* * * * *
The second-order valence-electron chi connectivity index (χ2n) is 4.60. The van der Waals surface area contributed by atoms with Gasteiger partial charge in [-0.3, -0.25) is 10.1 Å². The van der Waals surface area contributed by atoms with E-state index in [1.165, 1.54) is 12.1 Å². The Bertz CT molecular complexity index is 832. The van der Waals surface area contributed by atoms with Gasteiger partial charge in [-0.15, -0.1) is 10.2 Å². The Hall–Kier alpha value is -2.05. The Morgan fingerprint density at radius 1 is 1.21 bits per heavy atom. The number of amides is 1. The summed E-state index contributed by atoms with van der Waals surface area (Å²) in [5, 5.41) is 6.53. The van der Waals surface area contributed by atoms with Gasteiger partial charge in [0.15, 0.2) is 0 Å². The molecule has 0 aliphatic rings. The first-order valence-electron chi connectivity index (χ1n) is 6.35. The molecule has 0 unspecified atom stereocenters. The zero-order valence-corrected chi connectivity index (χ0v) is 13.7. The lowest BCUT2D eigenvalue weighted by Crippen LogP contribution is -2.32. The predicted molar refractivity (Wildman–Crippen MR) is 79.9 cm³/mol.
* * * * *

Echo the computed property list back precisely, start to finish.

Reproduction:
The second-order valence-electron chi connectivity index (χ2n) is 4.60. The van der Waals surface area contributed by atoms with Gasteiger partial charge in [-0.3, -0.25) is 10.1 Å². The van der Waals surface area contributed by atoms with E-state index in [1.165, 1.54) is 12.1 Å². The Bertz CT molecular complexity index is 832. The van der Waals surface area contributed by atoms with Gasteiger partial charge in [-0.15, -0.1) is 10.2 Å². The Hall–Kier alpha value is -2.05. The Morgan fingerprint density at radius 1 is 1.21 bits per heavy atom. The number of amides is 1. The summed E-state index contributed by atoms with van der Waals surface area (Å²) in [5, 5.41) is 6.53. The van der Waals surface area contributed by atoms with Gasteiger partial charge in [0.15, 0.2) is 0 Å². The molecule has 0 aliphatic rings. The first-order valence-electron chi connectivity index (χ1n) is 6.35. The molecule has 0 unspecified atom stereocenters. The zero-order valence-corrected chi connectivity index (χ0v) is 13.7. The lowest BCUT2D eigenvalue weighted by Crippen LogP contribution is -2.32. The predicted molar refractivity (Wildman–Crippen MR) is 79.9 cm³/mol.